Review by Derrick Carter
Running Time: 1 hour 42 minutes
MPAA Rating: R for Terror/Violence and Language
Directed by: Jaume Balaguero
Written by: Jaume Balaguero & Fernando de Felipe
Starring: Anna Paquin, Lena Olin, Iain Glen, Giancarlo Giannini, Fele Martinez & Stephan Enquist
Storytime: I saw DARKNESS in the movie theater a few days after its Christmas release. Little 14-year-old me was gobbling up any possible horror movie I could go see with friends. That meant that my options were strictly limited to pretty much every PG-13 movie hitting theaters. It should be noted that my tastes weren’t nearly what they are now and I thought this movie was quite possibly the scariest thing ever. Little did I know the horrible, ugly, nostalgia-shattering truth. DARKNESS is an early film from Jaume Balaguero (who notably directed the first two [REC]s and SLEEP TIGHT and not so notably helmed THE NAMELESS). Dimension originally picked up DARKNESS for release in 2002 and then shelved the film for two years before releasing a shortened PG-13 cut into theaters on Christmas 2004. While the movie boasts an eerie atmosphere and a few spooky images, it never comes together as a coherent story populated by believable characters.
A family has moved into an isolated house in the middle of the Spanish countryside. Little do they know that dark and mysterious stuff took place within the walls of their new cozy home. Forty years ago, an occult sacrifice was attempted with six children being murdered and one escaping. Now, something evil (of course) is in the home and lurks in the dark. When the young son of the family, Paul, finds himself being targeted by the mysterious force. His teenage sister, Regina, becomes suspicious of possible abuse from her parents. Those suspicions lead to something darker when their mother appears to be uncaring and her father is quickly going off the deep end. With an approaching eclipse and a ticking clock, Regina must solve the house’s mystery before another sacrifice is attempted…but this time with her family as possible victims.
DARKNESS has a couple of good ideas, but fails to properly execute them. You can tell that there’s a good movie trying to break out of this mediocre mess. Flashes of it appear in a few striking images or neat moments. One of which is the darkness itself being alive and physically able move objects/cause harm when the power is out. That’s pretty cool stuff. Another decent concept is that darkness can even go as far as imitating people around it to convince gullible idiots to turn off the lights around them so it can kill(?), devour(?), consume(?) them? It’s never made clear. Which is where this movie has major problems. The plot doesn’t make a lick of sense and you can tell that early Jaume Balaguero was heavily imitating other (more successful) horror films. These echoes remind one of THE SHINING (in title cards announcing the day), POLTERGEIST (the child being terrorized by a toy), and even, AMITYVILLE HORROR (the unhinged father literally digging into the house). I was hoping that the PG-13 cut (which is 14 minutes shorter than the original R-rated cut a.k.a. the “Unrated” Version) had been heavily butchered. Having finally seen the Unrated Version, I can say that the only differences between both versions are a few drops of blood, some filler, and a number of F-bombs.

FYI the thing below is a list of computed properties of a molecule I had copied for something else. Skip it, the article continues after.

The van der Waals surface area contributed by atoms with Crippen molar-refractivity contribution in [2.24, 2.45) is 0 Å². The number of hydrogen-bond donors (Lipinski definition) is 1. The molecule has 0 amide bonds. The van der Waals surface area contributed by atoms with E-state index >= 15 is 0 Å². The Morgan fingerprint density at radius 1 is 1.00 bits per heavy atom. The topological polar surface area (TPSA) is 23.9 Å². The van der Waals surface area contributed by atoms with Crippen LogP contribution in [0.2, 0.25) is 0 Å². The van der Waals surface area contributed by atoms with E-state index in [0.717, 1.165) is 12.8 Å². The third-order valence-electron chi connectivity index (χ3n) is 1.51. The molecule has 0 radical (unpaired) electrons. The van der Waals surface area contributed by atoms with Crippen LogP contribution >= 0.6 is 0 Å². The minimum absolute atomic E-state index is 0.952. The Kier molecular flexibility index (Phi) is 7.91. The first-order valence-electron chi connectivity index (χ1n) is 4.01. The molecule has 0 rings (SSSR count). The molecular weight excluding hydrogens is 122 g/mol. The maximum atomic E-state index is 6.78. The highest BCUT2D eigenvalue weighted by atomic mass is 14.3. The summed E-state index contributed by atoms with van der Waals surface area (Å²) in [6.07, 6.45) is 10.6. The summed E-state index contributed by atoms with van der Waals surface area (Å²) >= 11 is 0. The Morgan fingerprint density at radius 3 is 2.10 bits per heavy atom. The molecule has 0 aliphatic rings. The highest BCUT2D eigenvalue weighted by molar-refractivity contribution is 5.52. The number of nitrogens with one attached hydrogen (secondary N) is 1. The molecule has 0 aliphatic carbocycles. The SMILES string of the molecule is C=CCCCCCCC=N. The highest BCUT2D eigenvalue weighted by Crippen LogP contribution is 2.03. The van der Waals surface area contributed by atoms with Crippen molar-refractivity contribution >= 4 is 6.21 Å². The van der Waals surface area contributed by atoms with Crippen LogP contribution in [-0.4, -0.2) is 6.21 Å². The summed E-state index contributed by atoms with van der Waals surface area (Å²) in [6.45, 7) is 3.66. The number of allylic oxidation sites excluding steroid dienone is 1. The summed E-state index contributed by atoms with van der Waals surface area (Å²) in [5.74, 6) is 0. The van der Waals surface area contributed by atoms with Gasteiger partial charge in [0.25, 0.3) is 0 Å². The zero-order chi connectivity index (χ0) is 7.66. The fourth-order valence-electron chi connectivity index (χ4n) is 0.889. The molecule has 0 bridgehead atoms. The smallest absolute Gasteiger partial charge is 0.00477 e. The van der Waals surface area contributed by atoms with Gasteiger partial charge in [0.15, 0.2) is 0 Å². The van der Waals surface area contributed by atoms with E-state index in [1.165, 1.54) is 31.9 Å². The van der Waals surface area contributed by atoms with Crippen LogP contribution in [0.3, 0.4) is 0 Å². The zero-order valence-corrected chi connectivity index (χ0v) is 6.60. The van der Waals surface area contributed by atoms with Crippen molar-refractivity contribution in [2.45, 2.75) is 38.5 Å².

The story of DARKNESS may be an unfocused narrative mess, but the characters are just bland. Anna Paquin isn’t exactly known for being an amazing actress, but she fills the role of stereotypical rebellious teenager in this film. Lena Olin is wooden as the mother, using no recognizable human emotions. Meanwhile, Giancarlo Giannini shows up for a couple of scenes as the exposition-spewing grandfather. The worst performance comes from Iain Glen though. He may be great in GAME OF THRONES now, but in 2002, he seemed to be imitating Jack Nicholson in THE SHINING and comes off as more laughably annoying than frightening.
The biggest sin that DARKNESS commits is that it’s over stylized past the point of being scary. Complete with tons of useless shaky cam, occasional slow motion, and fast editing, it seems like the film is trying to compensate for its lack of emotions and creativity by using every possible camera trick in the book to aggravating effect. With all my complaints about the film, I’d be lying if I said I didn’t find a handful of positive qualities in it. Aside from occasionally neat concepts, there are a few eerie images in this film that no amount of shaky camera work could soil. Besides that, there is a creepy atmosphere to this film as well as a cool ending. It’s enough to make you wish that these good qualities weren’t squandered away on such a jumbled script that seems half-finished.
Is DARKNESS nearly as scary as I remember it being when I was 14 years old? Not at all. In fact, this movie is pretty bad in a lot of ways. The performances are terrible from everyone and the screenplay doesn’t make a lick of sense. Not to mention that the whole film has a severe case of style over substance. However, DARKNESS does have an ooky spooky atmosphere that seems far too good for this material. Aside from that, there are also a couple of interesting (though unfocused) ideas as well as a solid eerie ending. It all amounts to a middle-of-the-road effort though. Nothing comes together in a satisfying way. Instead, you’re left with some good qualities, some major problems, and a film that you really won’t know what to make of by its conclusion. DARKNESS is a mediocre mess that could be promising if someone were to retool the script and remake the whole damn film.